This very simple poll aggregator (a relic of covering past elections) does a few things:
- Each morning, it wakes up and scrapes the Wikipedia page listing the latest polling data for the next UK general election. Then, it cleans and sorts the data into the charts below.
- The average for each day includes, in principle, any poll released in the prior weeks. But it only permits each organisation's latest poll into each average. The idea here is that we do not want to over-weight evidence from one pollster.
- It also applies a gentle decay, such that newer polls are upweighted over older polls. A day-old poll is worth roughly 50 per cent more than a week-old poll. This means high-frequency pollsters are more likely to matter more any given day - but only because they are more likely to have a newer poll.
The parameters are disputable - but this seems to work.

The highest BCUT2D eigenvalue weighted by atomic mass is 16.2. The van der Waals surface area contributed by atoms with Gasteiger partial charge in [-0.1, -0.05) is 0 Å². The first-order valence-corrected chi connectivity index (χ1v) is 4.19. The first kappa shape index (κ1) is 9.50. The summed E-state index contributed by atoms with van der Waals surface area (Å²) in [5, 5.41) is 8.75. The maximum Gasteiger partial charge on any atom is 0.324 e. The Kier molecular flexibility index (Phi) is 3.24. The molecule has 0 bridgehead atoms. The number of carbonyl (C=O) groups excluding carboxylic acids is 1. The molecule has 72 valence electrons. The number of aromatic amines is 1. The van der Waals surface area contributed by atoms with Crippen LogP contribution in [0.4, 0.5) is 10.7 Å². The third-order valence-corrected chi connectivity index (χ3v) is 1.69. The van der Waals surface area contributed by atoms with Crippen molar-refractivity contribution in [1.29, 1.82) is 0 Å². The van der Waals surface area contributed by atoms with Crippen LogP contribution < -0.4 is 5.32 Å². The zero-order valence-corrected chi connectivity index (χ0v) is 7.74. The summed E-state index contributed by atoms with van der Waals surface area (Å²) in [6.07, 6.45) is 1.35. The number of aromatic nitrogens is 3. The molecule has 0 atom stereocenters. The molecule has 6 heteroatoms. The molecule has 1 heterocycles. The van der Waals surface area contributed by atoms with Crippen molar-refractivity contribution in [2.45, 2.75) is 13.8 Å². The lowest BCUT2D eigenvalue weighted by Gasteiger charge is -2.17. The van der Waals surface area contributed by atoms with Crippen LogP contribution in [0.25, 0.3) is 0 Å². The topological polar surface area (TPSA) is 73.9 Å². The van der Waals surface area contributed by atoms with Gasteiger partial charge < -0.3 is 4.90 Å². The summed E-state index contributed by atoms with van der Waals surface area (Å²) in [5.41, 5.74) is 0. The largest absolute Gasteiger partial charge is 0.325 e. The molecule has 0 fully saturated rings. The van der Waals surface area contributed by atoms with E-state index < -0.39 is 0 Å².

The following graphs use the same simple averages to benchmark how Starmer is doing. First, a phase plot showing how well he is doing at closing the gap on the Tories. Each dot is a snapshot in time, a week apart. The light dots are the oldest, the dark ones most recent.
For each week, it shows the current gap between the Tories and Labour (on the x-axis) and the speed at which Labour increased its vote share over the prior 6 weeks (on the y-axis).
Labour will want to get into the top left quadrant: moving ahead of the Tories by building up their own support base. The bottom right quadrant is the danger zone: behind the Tories and losing vote-share.
Second, a histogram set. These frequency plots are of weeks since 1980. They show how many percentage points Labour's voter support moved by in the preceding 6 weeks. So you can see how rare it is to have a single six-week spell where the polls move by, say, 5 points in Labour's favour.
For comparison's sake, I have put Starmer's performance (thus far) in alongside - and the comparable time series for the other recent Labour opposition leaders.
For a slightly longer time-series on the polling:
General economic indicators
Real wage growth.
...and the OECD's consumer confidence indicator: